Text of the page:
Show Me State Carry Law Passes
In Missouri, the legislature has voted to override Gov. Bob Holdenís veto of state legislation that would allow concealed carry in the Show Me State.
In mid-September, the Republican-controlled Missouri House and Senate representatives voted on consecutive days to override Holdenís veto, with one vote coming from State Senator Jon Dolan, who returned from active duty with the U.S. Army in Guantanamo Bay, Cuba, in time to help his GOP colleagues. The legislature also has joined 30 other states in enacting protection from lawsuits for companies whose products are misused without their knowledge in criminal acts, another law the Governor vetoed earlier.
Despite panicked claims that innocent people will be killed and there will be shootouts in the streets, here is a prediction: A year after enactment, Missouriís newspapers will report that all the horror stories about letting citizens carry concealed handguns were wrong.
Missouriís law will be the most restrictive right-to-carry law in the nation, but any fair observer only has to look at the other 32 states with right-to-carry laws to see how well such legislation has worked, and how the sky hasnít come falling down.
For instance, Michigan, which adopted a right-to-carry law in 2001, hasnít seen a wave of new gun violence among permitholders, according to Metro Detroit law enforcement officials.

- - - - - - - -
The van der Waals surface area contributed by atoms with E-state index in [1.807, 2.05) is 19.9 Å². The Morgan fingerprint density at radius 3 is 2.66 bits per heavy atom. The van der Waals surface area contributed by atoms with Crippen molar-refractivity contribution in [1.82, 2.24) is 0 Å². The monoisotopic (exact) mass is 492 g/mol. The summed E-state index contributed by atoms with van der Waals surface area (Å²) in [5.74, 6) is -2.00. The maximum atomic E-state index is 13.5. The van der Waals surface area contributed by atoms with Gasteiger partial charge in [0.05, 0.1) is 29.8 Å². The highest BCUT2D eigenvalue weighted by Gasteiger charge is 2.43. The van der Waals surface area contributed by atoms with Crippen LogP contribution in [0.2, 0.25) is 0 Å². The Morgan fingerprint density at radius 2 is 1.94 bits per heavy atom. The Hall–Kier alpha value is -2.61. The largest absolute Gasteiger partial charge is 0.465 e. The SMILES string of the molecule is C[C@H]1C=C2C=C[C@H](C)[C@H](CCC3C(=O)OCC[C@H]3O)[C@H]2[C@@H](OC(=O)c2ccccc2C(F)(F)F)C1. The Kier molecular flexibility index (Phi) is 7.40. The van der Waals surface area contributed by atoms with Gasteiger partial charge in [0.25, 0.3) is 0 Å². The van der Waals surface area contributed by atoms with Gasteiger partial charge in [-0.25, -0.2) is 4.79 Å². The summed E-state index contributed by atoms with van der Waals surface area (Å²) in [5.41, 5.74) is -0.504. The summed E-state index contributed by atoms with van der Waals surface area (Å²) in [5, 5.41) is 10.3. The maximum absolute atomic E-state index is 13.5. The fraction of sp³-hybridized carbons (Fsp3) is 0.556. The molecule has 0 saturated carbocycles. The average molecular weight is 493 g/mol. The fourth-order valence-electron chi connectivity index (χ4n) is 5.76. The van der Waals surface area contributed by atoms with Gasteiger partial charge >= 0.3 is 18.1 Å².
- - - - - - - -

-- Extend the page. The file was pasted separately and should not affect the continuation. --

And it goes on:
Also, in the 15 years after Floridaís concealed-carry law took effect in October 1987, about 800,000 licenses were issued. Only 143 of these (two-hundredths of 1 percent) were revoked because of firearms-related violations. Even off-duty police officers in Florida were convicted of violent crimes at a higher rate than permit-holders.
The experience in Texas has been similar. From 1996 through 1999, the first four years that Texasí concealed-handgun law was in effect, 215,000 people were licensed. Permit holders turned out to be law-abiding, with licensees convicted of a crime only 6 percent as often as other adult Texans.
Gov. Holden claimed that right-to-carry laws would actually make police officersí jobs more dangerous by making it more likely that they would be shot. Yet research has shown that the laws make police safer. Professor David Mustard at the University of Georgia found that right-to-carry laws reduced the rate that officers were killed by about 2 percent per year for each year that the laws were in effect.
When he vetoed the right-to-carry bill, Holden also claimed that right-to-carry laws would increase accidental shootings, but there is not one academic study that finds that to be true, according to researcher John Lott, Jr.
A year after the right-to-carry law is enacted, Missourians will wonder what all the fuss was about. Those declaring that Missouriansí safety is endangered will lose credibility once people see that it is criminals and not law-abiding citizens who have the most to fear from Missouriansí being able to defend themselves.